The employer movement to ban hiring smokers is just the latest—but not the last—intrusion of companies into the rights of individuals, and it's all perfectly legal, says Lewis Maltby, an expert on the issue.
"There are a lot of people in line to get hammered," says Maltby, who is president and founder of the Princeton, NJ-based National Work Rights Institute and author of Can They Do That? Retaking Our Fundamental Rights in the Workplace.
"This is not about smoking. This is about employers telling you what to do in your own home to cut down on the company's medical bill," he says.
As companies struggle to provide workers with healthcare coverage, there will be increased pressure to find ways to control costs through prevention and lifestyle changes. Maltby says the next target will be obese and overweight applicants and employees.
"The CDC has reported that obesity is rapidly overtaking smoking as the leading cause of preventable death. It is not the least bit speculative to say that employers are going to come after people for diet next," he says.
For the most part, unless those employees or applicants are classified as morbidly obese, and subject to the Americans with Disabilities Act, or some other state or federal antidiscrimination laws, Maltby says there really isn't much they can do about it.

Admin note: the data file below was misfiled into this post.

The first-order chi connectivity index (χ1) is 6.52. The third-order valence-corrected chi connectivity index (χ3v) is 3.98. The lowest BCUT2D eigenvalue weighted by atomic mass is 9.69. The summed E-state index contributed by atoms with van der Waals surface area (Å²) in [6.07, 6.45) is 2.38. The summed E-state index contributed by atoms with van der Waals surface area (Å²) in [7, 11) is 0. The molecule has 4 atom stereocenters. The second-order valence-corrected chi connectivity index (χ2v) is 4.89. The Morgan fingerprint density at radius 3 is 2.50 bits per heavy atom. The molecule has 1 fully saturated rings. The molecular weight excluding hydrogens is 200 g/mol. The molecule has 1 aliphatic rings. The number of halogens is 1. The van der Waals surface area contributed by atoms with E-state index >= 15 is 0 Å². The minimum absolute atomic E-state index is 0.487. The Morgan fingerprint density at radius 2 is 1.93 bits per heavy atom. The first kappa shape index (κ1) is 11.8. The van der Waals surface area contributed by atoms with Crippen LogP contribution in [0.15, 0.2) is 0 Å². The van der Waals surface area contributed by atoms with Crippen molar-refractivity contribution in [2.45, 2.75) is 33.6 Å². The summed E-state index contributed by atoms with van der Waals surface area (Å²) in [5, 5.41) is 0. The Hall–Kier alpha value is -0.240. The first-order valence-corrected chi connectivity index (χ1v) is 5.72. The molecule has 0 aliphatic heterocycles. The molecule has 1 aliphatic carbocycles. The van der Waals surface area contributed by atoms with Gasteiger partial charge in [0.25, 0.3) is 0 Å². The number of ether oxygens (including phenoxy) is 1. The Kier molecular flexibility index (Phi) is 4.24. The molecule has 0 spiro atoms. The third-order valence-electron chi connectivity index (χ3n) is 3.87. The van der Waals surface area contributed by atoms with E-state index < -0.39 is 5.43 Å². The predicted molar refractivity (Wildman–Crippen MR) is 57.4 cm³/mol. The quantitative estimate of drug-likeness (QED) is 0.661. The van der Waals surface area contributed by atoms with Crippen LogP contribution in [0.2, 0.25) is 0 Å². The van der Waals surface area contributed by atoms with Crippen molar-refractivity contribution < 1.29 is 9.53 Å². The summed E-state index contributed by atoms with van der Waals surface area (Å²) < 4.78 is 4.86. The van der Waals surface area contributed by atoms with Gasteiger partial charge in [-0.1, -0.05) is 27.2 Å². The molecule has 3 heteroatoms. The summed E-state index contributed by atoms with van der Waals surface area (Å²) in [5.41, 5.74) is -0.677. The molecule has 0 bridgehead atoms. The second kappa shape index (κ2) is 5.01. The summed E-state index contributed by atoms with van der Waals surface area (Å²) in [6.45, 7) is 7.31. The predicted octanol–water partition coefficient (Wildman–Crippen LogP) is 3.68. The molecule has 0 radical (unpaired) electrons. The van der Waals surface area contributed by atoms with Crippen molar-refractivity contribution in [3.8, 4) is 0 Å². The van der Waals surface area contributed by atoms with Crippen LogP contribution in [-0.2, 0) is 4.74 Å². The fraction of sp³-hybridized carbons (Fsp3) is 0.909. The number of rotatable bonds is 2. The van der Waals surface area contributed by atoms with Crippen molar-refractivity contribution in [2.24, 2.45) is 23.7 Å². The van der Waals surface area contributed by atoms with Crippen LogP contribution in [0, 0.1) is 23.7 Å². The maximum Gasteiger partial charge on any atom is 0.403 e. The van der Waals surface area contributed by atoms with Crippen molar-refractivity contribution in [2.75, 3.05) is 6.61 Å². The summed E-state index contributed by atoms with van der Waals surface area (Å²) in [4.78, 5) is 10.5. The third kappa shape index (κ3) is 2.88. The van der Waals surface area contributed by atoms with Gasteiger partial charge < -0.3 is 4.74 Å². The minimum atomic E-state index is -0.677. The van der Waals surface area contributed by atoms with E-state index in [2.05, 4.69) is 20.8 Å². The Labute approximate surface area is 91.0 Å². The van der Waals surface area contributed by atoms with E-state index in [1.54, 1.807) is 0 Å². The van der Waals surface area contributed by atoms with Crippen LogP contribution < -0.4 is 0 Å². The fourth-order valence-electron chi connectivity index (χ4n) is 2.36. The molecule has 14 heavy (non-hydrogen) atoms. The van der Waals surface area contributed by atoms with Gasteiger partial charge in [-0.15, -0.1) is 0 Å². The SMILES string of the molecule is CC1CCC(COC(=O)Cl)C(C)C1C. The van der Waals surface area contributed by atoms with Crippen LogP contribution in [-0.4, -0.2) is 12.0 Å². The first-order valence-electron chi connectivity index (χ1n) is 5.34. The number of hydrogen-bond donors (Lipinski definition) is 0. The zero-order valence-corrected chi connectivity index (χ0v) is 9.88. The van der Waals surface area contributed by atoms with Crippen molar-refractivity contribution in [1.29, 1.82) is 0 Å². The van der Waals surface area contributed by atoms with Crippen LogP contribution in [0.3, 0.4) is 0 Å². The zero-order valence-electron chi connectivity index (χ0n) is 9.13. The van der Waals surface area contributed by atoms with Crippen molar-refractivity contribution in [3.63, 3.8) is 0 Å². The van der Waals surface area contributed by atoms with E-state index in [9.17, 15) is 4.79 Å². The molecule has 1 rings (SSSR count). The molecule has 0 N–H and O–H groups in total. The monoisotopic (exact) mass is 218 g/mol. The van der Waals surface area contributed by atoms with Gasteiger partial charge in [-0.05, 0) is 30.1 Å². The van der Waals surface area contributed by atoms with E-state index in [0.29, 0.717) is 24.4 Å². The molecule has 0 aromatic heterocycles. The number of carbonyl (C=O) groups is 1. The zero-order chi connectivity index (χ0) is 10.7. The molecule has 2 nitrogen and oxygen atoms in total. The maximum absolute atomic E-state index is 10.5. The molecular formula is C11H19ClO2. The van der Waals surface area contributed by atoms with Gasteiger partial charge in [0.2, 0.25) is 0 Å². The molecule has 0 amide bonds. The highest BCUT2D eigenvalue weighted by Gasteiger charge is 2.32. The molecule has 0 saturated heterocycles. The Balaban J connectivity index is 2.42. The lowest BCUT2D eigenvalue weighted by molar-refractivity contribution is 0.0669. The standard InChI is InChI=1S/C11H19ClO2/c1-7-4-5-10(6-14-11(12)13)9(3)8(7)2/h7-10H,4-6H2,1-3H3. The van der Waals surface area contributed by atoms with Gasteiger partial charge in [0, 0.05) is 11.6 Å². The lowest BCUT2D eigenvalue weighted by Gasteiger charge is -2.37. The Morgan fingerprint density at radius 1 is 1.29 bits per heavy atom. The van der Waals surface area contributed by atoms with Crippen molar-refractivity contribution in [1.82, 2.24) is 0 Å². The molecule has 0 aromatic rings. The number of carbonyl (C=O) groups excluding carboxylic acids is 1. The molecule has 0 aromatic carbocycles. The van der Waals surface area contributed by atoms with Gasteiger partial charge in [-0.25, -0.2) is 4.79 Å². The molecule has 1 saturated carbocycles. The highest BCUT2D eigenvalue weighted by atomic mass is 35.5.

"If you are just 20 or 40 pounds overweight, you have no protections. The HR manager can say ‘You're a fat slob. I don't want to hire you,'" Maltby says. "You go to court and the judge says to the HR manager 'Did you say that?' And he says 'You betcha your honor! That is exactly what I said. I don't like fat slobs and that is why I didn't hire him.' And his lawyer says 'I move the case be dismissed.' And the judge says 'motion granted,' because it's not illegal.
"An employer can refuse to hire you for any reason under the sun unless there is a statute that says a particular basis like age or race is not legally permissible."
Hospitals that have imposed hiring bans on tobacco users say it's less about cost and more about sending a message about healthy behaviors.
"Really we intend to model healthy behavior rather than just accepting the fact that it's a fact of life," says Walt Schwoeble, vice president for Human Resources at Akron (OH) Children's Hospital, which imposed a ban on hiring smokers in November 2008.
Schwoeble says there were also concerns that cigarette residue in smokers' clothing would trigger respiratory ailments for some patients. "I'm proud to be part of an organization that is willing to step forward and do the right thing," he says.